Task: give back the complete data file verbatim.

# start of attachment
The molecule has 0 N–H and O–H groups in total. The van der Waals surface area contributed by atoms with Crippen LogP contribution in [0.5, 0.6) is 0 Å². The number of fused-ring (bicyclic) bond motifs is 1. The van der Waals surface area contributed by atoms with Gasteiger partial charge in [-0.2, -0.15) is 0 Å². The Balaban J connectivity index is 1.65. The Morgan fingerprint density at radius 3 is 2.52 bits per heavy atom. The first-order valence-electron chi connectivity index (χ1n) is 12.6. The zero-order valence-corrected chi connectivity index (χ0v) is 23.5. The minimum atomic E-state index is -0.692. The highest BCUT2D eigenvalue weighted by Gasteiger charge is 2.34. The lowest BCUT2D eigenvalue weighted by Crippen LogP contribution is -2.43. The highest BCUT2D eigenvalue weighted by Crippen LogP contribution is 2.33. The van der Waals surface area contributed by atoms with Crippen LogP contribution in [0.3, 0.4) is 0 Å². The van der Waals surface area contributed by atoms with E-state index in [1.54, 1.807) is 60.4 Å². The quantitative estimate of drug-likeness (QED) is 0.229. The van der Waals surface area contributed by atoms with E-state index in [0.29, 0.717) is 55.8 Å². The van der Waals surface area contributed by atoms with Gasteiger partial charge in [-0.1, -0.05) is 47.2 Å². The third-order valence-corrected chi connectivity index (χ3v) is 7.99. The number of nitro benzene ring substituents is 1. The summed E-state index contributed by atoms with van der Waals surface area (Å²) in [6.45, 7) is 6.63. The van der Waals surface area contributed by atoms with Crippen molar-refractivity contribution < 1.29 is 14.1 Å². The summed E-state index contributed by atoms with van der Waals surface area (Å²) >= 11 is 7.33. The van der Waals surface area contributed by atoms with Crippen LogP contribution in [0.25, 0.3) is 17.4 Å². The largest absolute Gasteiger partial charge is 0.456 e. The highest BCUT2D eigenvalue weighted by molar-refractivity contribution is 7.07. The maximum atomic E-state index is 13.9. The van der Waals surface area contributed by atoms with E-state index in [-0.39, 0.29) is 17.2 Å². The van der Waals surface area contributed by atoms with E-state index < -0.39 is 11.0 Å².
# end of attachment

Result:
The molecule has 0 N–H and O–H groups in total. The van der Waals surface area contributed by atoms with Crippen LogP contribution in [0.5, 0.6) is 0 Å². The number of fused-ring (bicyclic) bond motifs is 1. The van der Waals surface area contributed by atoms with Gasteiger partial charge in [-0.2, -0.15) is 0 Å². The Balaban J connectivity index is 1.65. The Morgan fingerprint density at radius 3 is 2.52 bits per heavy atom. The first-order valence-electron chi connectivity index (χ1n) is 12.6. The zero-order valence-corrected chi connectivity index (χ0v) is 23.5. The minimum atomic E-state index is -0.692. The highest BCUT2D eigenvalue weighted by Gasteiger charge is 2.34. The lowest BCUT2D eigenvalue weighted by Crippen LogP contribution is -2.43. The highest BCUT2D eigenvalue weighted by Crippen LogP contribution is 2.33. The van der Waals surface area contributed by atoms with Crippen LogP contribution in [0.3, 0.4) is 0 Å². The van der Waals surface area contributed by atoms with E-state index in [1.54, 1.807) is 60.4 Å². The quantitative estimate of drug-likeness (QED) is 0.229. The van der Waals surface area contributed by atoms with E-state index in [0.29, 0.717) is 55.8 Å². The van der Waals surface area contributed by atoms with Gasteiger partial charge in [-0.1, -0.05) is 47.2 Å². The third-order valence-corrected chi connectivity index (χ3v) is 7.99. The number of nitro benzene ring substituents is 1. The summed E-state index contributed by atoms with van der Waals surface area (Å²) in [6.45, 7) is 6.63. The van der Waals surface area contributed by atoms with Crippen molar-refractivity contribution < 1.29 is 14.1 Å². The summed E-state index contributed by atoms with van der Waals surface area (Å²) >= 11 is 7.33. The van der Waals surface area contributed by atoms with Crippen LogP contribution in [0.25, 0.3) is 17.4 Å². The largest absolute Gasteiger partial charge is 0.456 e. The highest BCUT2D eigenvalue weighted by molar-refractivity contribution is 7.07. The maximum atomic E-state index is 13.9. The van der Waals surface area contributed by atoms with E-state index in [-0.39, 0.29) is 17.2 Å². The van der Waals surface area contributed by atoms with E-state index < -0.39 is 11.0 Å².